Credit Card Act Does Not Cover Business Credit Cards

The current unemployment rate is still much higher than many would like. According to the US Labor of Statistics, 8.2% of women are unemployed. The same report goes on to say approximately 9.2 million Americans are only employed part time, due to employers not being able to afford employees full time. These statistics have comprised individuals to become entrepreneurs to gain employment. The Credit Card Act of 2009 could give relief to these unemployed entrepreneurs, but only on their personal credit cards.

The Credit Card Act of 2009 was signed by President Obama last May. With some provisions already started this act will be in full swing Feb. 22, 2010.

What are the benefits of this act?

– Cardholders will be able to avoid interest rate increases on their existing card balances and have more time to pay their monthly bills.

– Before the bill passed, many card companies could change their due dates without notice, giving you less time to pay your bill. Now credit card companies will have to give you no less than 21 days to pay your bill, and will not be able to raise interest rates without notice.

According to the National Small Business Association as of 2008, credit cards were the most common source of funding for small business owners. The New York Times reported in September of 2009 that a study from Monmouth University said, "every $ 1,000 increase in credit card debt increases the probability a firm will close by 2.2 percent." And with this increase in debt, lead companies are now able to buy debt leads from these card companies and make a profit.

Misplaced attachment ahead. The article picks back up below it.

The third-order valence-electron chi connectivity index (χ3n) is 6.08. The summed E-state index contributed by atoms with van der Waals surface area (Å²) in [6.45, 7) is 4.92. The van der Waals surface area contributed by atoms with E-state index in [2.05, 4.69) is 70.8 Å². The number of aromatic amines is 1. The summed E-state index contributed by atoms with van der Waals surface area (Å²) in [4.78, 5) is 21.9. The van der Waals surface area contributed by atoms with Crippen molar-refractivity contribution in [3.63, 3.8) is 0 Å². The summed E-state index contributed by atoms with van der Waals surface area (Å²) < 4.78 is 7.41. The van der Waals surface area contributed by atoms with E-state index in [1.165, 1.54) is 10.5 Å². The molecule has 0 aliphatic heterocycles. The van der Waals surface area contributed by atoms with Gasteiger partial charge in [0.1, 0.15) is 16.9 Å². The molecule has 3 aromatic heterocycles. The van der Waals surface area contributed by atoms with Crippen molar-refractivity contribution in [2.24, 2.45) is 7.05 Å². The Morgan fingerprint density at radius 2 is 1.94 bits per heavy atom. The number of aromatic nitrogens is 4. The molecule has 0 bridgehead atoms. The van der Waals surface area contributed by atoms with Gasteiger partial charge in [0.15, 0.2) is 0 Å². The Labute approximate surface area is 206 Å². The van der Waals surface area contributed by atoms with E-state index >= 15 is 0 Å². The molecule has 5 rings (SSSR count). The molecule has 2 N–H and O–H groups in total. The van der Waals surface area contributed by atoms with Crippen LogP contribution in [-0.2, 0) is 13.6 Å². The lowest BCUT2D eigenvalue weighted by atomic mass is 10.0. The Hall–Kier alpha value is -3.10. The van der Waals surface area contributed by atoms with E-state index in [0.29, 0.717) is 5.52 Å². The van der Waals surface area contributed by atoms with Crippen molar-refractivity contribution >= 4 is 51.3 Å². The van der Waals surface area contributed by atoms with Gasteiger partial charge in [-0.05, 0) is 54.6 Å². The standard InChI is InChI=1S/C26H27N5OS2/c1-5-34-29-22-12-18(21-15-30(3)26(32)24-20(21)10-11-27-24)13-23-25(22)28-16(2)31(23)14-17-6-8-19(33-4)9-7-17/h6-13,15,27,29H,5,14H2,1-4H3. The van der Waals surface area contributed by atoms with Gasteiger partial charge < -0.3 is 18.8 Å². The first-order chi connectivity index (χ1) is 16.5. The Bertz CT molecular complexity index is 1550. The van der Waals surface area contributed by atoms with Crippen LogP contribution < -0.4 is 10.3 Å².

This new act will benefit many Americans, however, it does NOT cover business / corporate card holders. This is an important thing to keep in mind when starting your business. We could see credit card companies being harsher to business owners since they will be forced to ease up on customers with personal accounts.

Banks are a lot harsher these days when it comes to giving out loans. They are looking at personal debt as a factor for small business loans. Because of this, it is important to first look at your credit card debt before going into business. If you have purchased some debt, debt consolidation or credit card counseling may be options to consider.
These types of programs can streamline your personal debt and make it easier to get out of debt. This will help you get your finances in order which should help your chances of getting a loan for your business. If your business is already up and running, however, take a look at your current debt levels. If it is a significant amount, decide if you can manage the debt or if you need to take advantage of a debt management program.

For now we will just have to wait and see if credit card companies will be harsher towards their business / corporate card holders in the coming months. Until then, take a look at your personal credit cards and see if you can utilize the act to help you get a business loan to start your business.



Source by Jessica Gombes

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